Lastly, this cartoon is an unbuilt scheme, on a Uniting church site in South Strathfield. Uniting is changing its ministry away from conducting traditional church services towards providing services to the community. Defunct churches could be used for social housing, removing the land cost from development, as previously discussed here. The intended users are the fifth quintile, the poorest people in housing stress, such as older single women and the homeless.
The scheme is modest with just 40 rooms, a manager and community room, designed under the State Environment Planning Policy for Affordable Rental Housing (SEPP ARH). The local council was supportive until a backlash from the local middle-class, led in part by the state member Jodie McKay (now the leader of the NSW Labor opposition). A public meeting was convened without the church or architects asked to attend. The mindset of the locals can be gleaned from a small story: at a Council hearing the residents asked if there would be ‘security guards’, to which the reply came “No, but there will be counsellors”. Social services go with social housing, particularly for the most in need.
Council agreed that it was not only permitted but was required; not only was its form acceptable, it was desirable. The scheme was approved and will be built in the next 18 months. It remains to be seen whether Jodi McKay will make good on her threat to the client and architect that her first move in government would be to remove the SEPP ARH that allows for this social housing to be built. It’s bad enough that the LNP has consistently premiated home ownership (here), it will be a disaster if Labor deserts public / social housing.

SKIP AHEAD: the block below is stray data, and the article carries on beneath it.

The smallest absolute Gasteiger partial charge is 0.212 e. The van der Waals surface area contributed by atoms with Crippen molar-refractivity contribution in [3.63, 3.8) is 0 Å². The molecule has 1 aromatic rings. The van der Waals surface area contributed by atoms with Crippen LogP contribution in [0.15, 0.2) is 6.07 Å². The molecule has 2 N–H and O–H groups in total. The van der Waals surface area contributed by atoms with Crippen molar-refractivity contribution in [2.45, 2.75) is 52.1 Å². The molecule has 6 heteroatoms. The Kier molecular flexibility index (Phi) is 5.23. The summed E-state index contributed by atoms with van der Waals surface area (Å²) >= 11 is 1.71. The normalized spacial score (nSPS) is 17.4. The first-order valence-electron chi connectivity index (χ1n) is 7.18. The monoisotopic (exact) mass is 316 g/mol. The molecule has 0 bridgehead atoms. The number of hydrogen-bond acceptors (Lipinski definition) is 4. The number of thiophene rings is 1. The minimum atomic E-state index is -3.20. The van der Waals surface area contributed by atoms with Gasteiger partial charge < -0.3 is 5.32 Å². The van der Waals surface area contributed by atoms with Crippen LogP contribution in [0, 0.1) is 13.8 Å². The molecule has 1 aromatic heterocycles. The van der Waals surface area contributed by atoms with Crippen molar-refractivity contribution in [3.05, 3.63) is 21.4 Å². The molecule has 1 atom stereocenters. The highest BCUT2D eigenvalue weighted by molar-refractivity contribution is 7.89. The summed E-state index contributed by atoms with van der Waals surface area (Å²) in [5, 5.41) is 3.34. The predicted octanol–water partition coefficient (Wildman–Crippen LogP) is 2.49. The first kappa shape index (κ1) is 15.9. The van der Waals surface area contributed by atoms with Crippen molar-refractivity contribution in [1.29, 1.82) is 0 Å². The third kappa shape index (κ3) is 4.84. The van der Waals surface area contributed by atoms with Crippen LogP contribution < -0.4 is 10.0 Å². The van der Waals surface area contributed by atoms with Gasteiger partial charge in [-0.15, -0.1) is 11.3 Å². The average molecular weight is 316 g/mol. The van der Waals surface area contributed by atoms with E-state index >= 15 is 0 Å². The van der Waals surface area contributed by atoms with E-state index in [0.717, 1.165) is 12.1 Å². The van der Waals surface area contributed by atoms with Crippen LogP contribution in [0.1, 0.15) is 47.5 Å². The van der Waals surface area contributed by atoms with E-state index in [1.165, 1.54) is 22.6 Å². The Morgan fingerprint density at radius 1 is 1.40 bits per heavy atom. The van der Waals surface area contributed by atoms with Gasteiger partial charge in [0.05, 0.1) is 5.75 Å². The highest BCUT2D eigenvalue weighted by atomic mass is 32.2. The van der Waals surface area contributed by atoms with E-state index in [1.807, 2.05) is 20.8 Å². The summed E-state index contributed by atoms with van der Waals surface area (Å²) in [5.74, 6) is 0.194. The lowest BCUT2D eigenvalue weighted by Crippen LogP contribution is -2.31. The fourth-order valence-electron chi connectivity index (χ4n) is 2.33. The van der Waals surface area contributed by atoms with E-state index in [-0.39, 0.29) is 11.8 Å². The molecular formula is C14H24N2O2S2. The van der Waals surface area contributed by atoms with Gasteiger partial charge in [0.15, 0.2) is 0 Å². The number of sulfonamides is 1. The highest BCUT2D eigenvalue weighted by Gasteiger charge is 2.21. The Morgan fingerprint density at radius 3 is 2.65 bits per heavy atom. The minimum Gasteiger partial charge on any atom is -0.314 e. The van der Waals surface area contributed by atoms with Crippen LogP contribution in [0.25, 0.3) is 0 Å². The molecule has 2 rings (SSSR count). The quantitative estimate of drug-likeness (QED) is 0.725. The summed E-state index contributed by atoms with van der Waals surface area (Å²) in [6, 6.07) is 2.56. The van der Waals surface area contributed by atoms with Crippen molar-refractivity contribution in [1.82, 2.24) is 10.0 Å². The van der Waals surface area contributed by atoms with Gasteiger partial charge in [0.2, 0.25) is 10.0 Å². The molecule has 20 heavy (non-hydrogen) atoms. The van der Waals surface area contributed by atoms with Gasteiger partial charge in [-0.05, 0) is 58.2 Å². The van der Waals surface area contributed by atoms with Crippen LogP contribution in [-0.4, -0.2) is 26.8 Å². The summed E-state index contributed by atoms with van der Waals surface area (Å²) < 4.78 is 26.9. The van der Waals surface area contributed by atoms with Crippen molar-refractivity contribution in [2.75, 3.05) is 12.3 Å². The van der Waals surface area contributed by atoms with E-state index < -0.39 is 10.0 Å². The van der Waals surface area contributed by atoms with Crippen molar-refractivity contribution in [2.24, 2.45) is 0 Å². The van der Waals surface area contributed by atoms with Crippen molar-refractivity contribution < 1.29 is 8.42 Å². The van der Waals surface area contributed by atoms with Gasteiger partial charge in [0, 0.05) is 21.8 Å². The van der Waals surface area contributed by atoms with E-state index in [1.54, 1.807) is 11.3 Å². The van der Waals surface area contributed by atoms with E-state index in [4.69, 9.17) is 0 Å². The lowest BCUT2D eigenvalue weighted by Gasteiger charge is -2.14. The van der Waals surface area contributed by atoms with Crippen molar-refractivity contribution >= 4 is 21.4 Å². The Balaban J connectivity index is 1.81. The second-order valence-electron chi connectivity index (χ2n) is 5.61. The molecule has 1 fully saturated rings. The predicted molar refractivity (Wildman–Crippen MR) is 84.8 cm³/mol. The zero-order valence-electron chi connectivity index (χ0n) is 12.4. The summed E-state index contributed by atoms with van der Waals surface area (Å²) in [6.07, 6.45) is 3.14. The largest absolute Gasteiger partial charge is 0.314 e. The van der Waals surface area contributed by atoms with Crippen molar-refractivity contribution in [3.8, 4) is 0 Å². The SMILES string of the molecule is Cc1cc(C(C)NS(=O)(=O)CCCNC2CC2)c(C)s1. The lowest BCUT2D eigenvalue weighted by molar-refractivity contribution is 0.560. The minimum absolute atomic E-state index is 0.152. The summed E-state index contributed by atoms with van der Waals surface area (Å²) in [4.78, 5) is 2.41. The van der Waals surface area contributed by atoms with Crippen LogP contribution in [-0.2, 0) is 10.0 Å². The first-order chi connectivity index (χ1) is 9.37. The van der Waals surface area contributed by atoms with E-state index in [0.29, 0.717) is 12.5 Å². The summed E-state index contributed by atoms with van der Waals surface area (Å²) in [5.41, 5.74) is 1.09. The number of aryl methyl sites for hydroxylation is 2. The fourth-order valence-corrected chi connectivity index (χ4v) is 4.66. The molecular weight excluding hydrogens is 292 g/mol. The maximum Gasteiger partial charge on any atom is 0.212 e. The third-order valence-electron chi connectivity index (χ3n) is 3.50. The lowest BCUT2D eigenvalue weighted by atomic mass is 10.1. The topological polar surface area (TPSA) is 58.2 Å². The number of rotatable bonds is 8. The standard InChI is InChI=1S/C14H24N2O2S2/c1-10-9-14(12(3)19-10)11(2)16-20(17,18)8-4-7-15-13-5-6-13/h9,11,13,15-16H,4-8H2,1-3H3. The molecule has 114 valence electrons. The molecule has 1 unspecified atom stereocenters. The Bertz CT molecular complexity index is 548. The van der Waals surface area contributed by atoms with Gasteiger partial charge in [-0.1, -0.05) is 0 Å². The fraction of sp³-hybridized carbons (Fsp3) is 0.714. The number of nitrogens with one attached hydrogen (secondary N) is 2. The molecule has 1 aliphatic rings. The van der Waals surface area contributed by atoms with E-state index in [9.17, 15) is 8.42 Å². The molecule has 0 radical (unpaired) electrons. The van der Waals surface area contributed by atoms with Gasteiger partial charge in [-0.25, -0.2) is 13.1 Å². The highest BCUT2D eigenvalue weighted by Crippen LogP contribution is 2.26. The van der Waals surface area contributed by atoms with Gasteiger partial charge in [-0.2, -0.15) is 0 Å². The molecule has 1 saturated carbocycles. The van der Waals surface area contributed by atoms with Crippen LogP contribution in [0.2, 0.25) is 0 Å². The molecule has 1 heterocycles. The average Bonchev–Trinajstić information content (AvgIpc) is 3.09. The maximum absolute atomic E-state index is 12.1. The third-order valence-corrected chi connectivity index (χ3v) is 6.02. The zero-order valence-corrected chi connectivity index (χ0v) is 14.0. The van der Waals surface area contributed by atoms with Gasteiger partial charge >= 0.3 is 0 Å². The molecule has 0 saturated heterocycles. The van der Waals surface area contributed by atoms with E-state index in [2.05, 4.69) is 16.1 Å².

Architects know the value of good topologies, which are vital in the market driven solutions, led by CHP’s and not-for-profits such as the churches. ‘Architecture & Design’ together with the AAA and the ‘Drilldown’ (the excellent weekly review of world-wide architectural content put together by Rachael Bernstone) are planning to publish and promote a series on unbuilt initiatives for social housing.
If you have a project that demonstrates a response to the social housing issues raised in the last three articles, and you want to share it, please get in contact with:
Rachael Bernstone at: [email protected]
or Tone Wheeler at: [email protected]
Tone Wheeler is principal architect at Environa Studio, Adjunct Professor at UNSW and is President of the Australian Architecture Association. The views expressed here are solely those of the author and are not held or endorsed by A+D, the AAA or UNSW. All images are by the author.